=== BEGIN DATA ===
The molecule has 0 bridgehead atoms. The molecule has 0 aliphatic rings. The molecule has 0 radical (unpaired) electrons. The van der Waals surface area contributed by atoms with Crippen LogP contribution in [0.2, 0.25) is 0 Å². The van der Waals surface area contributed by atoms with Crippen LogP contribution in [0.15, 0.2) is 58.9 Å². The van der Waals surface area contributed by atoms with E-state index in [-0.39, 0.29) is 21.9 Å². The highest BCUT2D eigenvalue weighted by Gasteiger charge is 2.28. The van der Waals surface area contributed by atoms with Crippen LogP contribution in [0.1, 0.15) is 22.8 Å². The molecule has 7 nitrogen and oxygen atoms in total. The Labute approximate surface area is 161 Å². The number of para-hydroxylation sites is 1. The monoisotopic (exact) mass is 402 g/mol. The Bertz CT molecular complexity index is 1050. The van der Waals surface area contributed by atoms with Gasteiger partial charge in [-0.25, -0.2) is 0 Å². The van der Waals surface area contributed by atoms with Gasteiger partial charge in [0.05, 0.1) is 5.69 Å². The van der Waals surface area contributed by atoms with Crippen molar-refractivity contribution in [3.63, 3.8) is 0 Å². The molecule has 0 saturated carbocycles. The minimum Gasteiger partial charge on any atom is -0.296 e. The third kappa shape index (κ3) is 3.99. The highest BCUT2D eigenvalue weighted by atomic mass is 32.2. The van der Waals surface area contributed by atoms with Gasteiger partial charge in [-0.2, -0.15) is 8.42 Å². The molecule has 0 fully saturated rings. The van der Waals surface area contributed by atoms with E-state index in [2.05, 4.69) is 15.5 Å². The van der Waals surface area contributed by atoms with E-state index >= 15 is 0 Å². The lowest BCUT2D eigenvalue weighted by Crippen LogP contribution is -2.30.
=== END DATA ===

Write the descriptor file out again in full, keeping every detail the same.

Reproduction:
The molecule has 0 bridgehead atoms. The molecule has 0 aliphatic rings. The molecule has 0 radical (unpaired) electrons. The van der Waals surface area contributed by atoms with Crippen LogP contribution in [0.2, 0.25) is 0 Å². The van der Waals surface area contributed by atoms with Crippen LogP contribution in [0.15, 0.2) is 58.9 Å². The van der Waals surface area contributed by atoms with E-state index in [-0.39, 0.29) is 21.9 Å². The highest BCUT2D eigenvalue weighted by Gasteiger charge is 2.28. The van der Waals surface area contributed by atoms with Crippen LogP contribution in [0.1, 0.15) is 22.8 Å². The molecule has 7 nitrogen and oxygen atoms in total. The Labute approximate surface area is 161 Å². The number of para-hydroxylation sites is 1. The monoisotopic (exact) mass is 402 g/mol. The Bertz CT molecular complexity index is 1050. The van der Waals surface area contributed by atoms with Gasteiger partial charge in [-0.25, -0.2) is 0 Å². The van der Waals surface area contributed by atoms with Gasteiger partial charge in [0.05, 0.1) is 5.69 Å². The van der Waals surface area contributed by atoms with Crippen molar-refractivity contribution in [3.63, 3.8) is 0 Å². The molecule has 0 saturated carbocycles. The minimum Gasteiger partial charge on any atom is -0.296 e. The third kappa shape index (κ3) is 3.99. The highest BCUT2D eigenvalue weighted by atomic mass is 32.2. The van der Waals surface area contributed by atoms with Gasteiger partial charge in [-0.2, -0.15) is 8.42 Å². The molecule has 0 fully saturated rings. The van der Waals surface area contributed by atoms with E-state index in [2.05, 4.69) is 15.5 Å². The van der Waals surface area contributed by atoms with E-state index >= 15 is 0 Å². The lowest BCUT2D eigenvalue weighted by Crippen LogP contribution is -2.30.